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Career Diplomat Atul Keshap Named New Chargé D’affaires at United States Embassy in India

Career Diplomat Atul Keshap Named New Chargé D’affaires at United States Embassy in India

  • The Indian American, who previously served at the U.S. Embassy New Delhi and as Deputy Assistant Secretary of State for South Asia, replaces Daniel Smith who announced his retirement.

Ambassador Atul Keshap, a career member of the Senior Foreign Service, has been appointed as the new chargé d’affaires in India. He will replace Ambassador Daniel Smith who announced his retirement. Smith was appointed by President Joe Biden as the U.S. Charge d’Affaires to India. Ken Juster was the last U.S. ambassador to the country.

Announcing the appointment, Secretary of State Anthony Blinken said Keshap’s appointment “will reinforce the close U.S. partnership with the Government and people of India, demonstrated by our collaboration to overcome global challenges like the COVID-19 pandemic.” In a State Department press release he said “Keshap will bring a wealth of experience to the role.”

Keshap, who is on his way to India tweeted: “Before departure for #India, I went home to #Charlottesville to seek my Mother’s blessings. She served in the #ForeignService at the U.S. Embassy in New Delhi 1958-1960.”

India’s Ambassador to the U.S., Transit Singh Sandhu took to Twitter to congratulate Keshap. “Delighted to meet @USAmbKeshap at India House, who is going as Cd’A to @USAndIndia,” he wrote. “Wishing you a very happy birthday, my friend, and also a wonderful tenure ahead!”

Keshap most recently served as the Principal Deputy Assistant Secretary of State for the Bureau of East Asian and Pacific Affairs. From 2013 to 2015, he served as Deputy Assistant Secretary of State for South Asia, working closely with Assistant Secretary of State Nisha Biswal to coordinate U.S. Government policy toward India, Bangladesh, Sri Lanka, Nepal, Maldives, and Bhutan. Before that he served as the United States Senior Official for Asia Pacific Economic Cooperation (APEC), a trade body whose members generate 55 percent of global GDP. He was responsible for U.S. policy initiatives during the Russia and Indonesia host years and served concurrently as Assistant Secretary of State Kurt Campbell’s Coordinator for Economic Policy in the Bureau of East Asian and Pacific Affairs.

From 2010 to 2012, he worked with Assistant Secretary of State Robert Blake as Director of the Office of India, Nepal, Sri Lanka, Bangladesh, Maldives, and Bhutan Affairs in the State Department’s Bureau of South and Central Asian Affairs, managing U.S. foreign policy toward a strategically important region that comprises a fifth of the world’s population.

His other postings include director of the Office of Human Rights, Humanitarian, and Social Affairs in the Bureau of International Organizations of the State Department; Deputy Minister Counselor for Political Affairs at the U.S. Embassy in New Delhi, India; director for North African and Middle Eastern Regional Affairs on the National Security Council staff in the Executive Office of the President; Special Assistant for the Middle East, North Africa, and South Asia from 2002-2003 for the Under Secretary of State for Political Affairs; Operations Officer on the executive staff of Secretary of State Madeleine Albright; and political/economic officer at U.S. Embassies in Rabat, Morocco and Conakry, Guinea.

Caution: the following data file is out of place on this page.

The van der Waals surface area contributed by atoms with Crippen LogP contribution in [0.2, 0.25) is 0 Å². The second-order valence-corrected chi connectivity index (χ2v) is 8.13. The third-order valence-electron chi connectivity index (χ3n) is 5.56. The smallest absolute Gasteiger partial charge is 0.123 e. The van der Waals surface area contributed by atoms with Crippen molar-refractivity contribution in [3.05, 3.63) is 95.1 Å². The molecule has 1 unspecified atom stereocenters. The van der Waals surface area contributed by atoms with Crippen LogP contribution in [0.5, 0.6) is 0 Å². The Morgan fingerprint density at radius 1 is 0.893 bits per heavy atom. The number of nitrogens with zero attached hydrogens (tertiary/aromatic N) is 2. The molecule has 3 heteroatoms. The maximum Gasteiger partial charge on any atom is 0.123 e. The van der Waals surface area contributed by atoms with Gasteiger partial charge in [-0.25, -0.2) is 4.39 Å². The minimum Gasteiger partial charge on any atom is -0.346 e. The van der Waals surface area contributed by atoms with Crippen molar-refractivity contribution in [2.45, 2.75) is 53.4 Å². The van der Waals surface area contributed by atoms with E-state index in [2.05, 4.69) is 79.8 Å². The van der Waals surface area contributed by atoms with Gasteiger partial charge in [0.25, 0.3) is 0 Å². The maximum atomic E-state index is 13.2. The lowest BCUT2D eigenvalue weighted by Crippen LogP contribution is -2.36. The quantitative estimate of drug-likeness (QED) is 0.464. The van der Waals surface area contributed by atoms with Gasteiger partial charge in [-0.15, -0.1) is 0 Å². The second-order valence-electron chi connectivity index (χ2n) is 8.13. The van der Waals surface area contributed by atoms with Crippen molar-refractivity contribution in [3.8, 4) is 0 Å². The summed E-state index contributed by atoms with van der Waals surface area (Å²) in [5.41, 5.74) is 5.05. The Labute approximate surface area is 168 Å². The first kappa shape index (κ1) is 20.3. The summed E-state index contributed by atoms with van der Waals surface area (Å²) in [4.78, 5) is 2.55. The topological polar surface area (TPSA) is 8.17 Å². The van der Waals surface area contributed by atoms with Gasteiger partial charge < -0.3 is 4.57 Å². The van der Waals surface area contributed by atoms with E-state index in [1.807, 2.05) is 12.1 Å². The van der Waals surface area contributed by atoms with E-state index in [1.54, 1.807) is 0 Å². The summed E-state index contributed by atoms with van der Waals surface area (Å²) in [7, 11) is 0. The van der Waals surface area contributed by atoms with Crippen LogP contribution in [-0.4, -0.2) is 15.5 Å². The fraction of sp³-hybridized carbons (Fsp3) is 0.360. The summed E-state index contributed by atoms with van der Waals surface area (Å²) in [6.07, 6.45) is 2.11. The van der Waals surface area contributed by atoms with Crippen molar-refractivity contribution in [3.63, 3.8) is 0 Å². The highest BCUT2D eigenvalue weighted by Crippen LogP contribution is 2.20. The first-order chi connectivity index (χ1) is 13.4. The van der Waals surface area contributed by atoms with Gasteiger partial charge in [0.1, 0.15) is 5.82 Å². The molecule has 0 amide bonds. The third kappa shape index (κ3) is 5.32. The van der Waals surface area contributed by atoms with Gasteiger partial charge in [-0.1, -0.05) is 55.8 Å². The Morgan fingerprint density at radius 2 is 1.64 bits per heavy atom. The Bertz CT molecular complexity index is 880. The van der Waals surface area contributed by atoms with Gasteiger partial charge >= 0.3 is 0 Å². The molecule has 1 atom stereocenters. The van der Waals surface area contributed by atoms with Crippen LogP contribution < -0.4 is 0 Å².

He is the recipient of several Department of State individual Superior and Meritorious Honor Awards, as well as a certificate of recognition from Secretary of State Colin Powell for duties performed in the State Department Operations Center on September 11, 2001, and afterward.

Originally from Charlottesville, Virginia, Keshap has also lived in Nigeria, Lesotho, Afghanistan, Zambia, and Austria. He is a graduate of the University of Virginia, where he received his Bachelor’s and Master’s degrees. While there, he concentrated on Economics, International Relations, Diplomacy, and Religious Studies, as well as French.

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He is married to Karen Young Keshap, who is also a U.S. Foreign Service Officer. They have three daughters and a son.

President Biden still has the task of naming a permanent U.S. ambassador to India. There’s been speculation that one of the favorites for the post is Los Angeles Mayor Eric Garcetti, an early supporter of President Joe Biden, who served as a co-chair of his campaign committee. Among other names for the high-profile post is former Congressman Joe Crowley, who was unexpectedly defeated in 2018 by Alexandria Ocasio-Cortez, a rising star.

Garcetti mulled running for president himself. In December announced that he had turned down an unspecified job with the Biden administration. “As the administration reached out to me about serving, I let them know early this week that my city needs me now, and then I want to be here and that I need to be here,” he said during a news conference at the time. 

Garcetti’s possible nomination to a Biden administration post last year sparked daily protests outside his home by members of Black Lives Matter and others. News reports also indicated at the time that another reason Garcetti’s Cabinet prospects faded was because of a sexual harassment lawsuit against one of his former aides, Rick Jacobs, brought by a longtime bodyguard, Matthew Garza. The L.A. Times reported that the allegations received more attention after journalist Yashar Ali reported last year about his own experience of being repeatedly forcibly kissed by Jacobs when he was working in California politics. Ali also reported that Garcetti was aware of other potential misconduct by Jacobs.

(Top photo, Atul Keshap with Secretary of State Antony Blinken)

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